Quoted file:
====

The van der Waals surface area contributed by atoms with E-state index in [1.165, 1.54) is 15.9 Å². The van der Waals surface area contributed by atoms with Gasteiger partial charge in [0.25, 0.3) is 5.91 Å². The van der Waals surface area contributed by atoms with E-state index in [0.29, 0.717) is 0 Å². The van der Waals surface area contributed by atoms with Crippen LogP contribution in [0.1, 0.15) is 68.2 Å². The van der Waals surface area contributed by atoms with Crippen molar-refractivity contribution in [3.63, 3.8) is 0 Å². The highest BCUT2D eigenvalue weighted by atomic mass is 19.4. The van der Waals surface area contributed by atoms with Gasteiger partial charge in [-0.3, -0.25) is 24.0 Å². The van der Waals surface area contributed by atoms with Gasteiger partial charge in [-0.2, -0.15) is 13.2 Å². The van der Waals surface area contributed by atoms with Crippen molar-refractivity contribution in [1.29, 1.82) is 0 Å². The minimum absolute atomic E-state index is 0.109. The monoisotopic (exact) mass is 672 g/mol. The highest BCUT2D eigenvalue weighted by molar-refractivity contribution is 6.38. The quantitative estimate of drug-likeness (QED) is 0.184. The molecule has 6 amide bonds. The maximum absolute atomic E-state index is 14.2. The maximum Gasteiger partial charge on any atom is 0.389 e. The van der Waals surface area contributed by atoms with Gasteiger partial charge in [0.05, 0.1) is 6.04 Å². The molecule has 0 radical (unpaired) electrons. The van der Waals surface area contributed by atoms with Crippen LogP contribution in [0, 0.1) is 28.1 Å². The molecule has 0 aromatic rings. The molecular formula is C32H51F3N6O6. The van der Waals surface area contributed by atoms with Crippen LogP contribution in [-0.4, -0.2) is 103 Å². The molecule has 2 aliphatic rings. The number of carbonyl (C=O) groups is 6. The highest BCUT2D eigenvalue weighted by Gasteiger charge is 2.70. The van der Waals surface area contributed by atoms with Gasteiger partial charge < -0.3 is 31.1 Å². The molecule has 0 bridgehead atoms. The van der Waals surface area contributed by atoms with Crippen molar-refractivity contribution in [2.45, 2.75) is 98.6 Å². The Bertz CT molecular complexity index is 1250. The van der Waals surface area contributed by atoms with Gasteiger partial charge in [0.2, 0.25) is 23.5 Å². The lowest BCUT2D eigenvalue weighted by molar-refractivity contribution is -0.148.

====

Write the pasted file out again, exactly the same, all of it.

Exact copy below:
The van der Waals surface area contributed by atoms with E-state index in [1.165, 1.54) is 15.9 Å². The van der Waals surface area contributed by atoms with Gasteiger partial charge in [0.25, 0.3) is 5.91 Å². The van der Waals surface area contributed by atoms with E-state index in [0.29, 0.717) is 0 Å². The van der Waals surface area contributed by atoms with Crippen LogP contribution in [0.1, 0.15) is 68.2 Å². The van der Waals surface area contributed by atoms with Crippen molar-refractivity contribution in [3.63, 3.8) is 0 Å². The highest BCUT2D eigenvalue weighted by atomic mass is 19.4. The van der Waals surface area contributed by atoms with Gasteiger partial charge in [-0.3, -0.25) is 24.0 Å². The van der Waals surface area contributed by atoms with Gasteiger partial charge in [-0.2, -0.15) is 13.2 Å². The van der Waals surface area contributed by atoms with Crippen molar-refractivity contribution in [1.29, 1.82) is 0 Å². The minimum absolute atomic E-state index is 0.109. The monoisotopic (exact) mass is 672 g/mol. The highest BCUT2D eigenvalue weighted by molar-refractivity contribution is 6.38. The quantitative estimate of drug-likeness (QED) is 0.184. The molecule has 6 amide bonds. The maximum absolute atomic E-state index is 14.2. The maximum Gasteiger partial charge on any atom is 0.389 e. The van der Waals surface area contributed by atoms with Gasteiger partial charge in [0.05, 0.1) is 6.04 Å². The molecule has 0 radical (unpaired) electrons. The van der Waals surface area contributed by atoms with Crippen LogP contribution in [0, 0.1) is 28.1 Å². The molecule has 0 aromatic rings. The molecular formula is C32H51F3N6O6. The van der Waals surface area contributed by atoms with Crippen LogP contribution in [-0.4, -0.2) is 103 Å². The molecule has 2 aliphatic rings. The number of carbonyl (C=O) groups is 6. The highest BCUT2D eigenvalue weighted by Gasteiger charge is 2.70. The van der Waals surface area contributed by atoms with Gasteiger partial charge < -0.3 is 31.1 Å². The molecule has 0 bridgehead atoms. The van der Waals surface area contributed by atoms with Crippen molar-refractivity contribution in [2.45, 2.75) is 98.6 Å². The Bertz CT molecular complexity index is 1250. The van der Waals surface area contributed by atoms with Gasteiger partial charge in [0.2, 0.25) is 23.5 Å². The lowest BCUT2D eigenvalue weighted by molar-refractivity contribution is -0.148.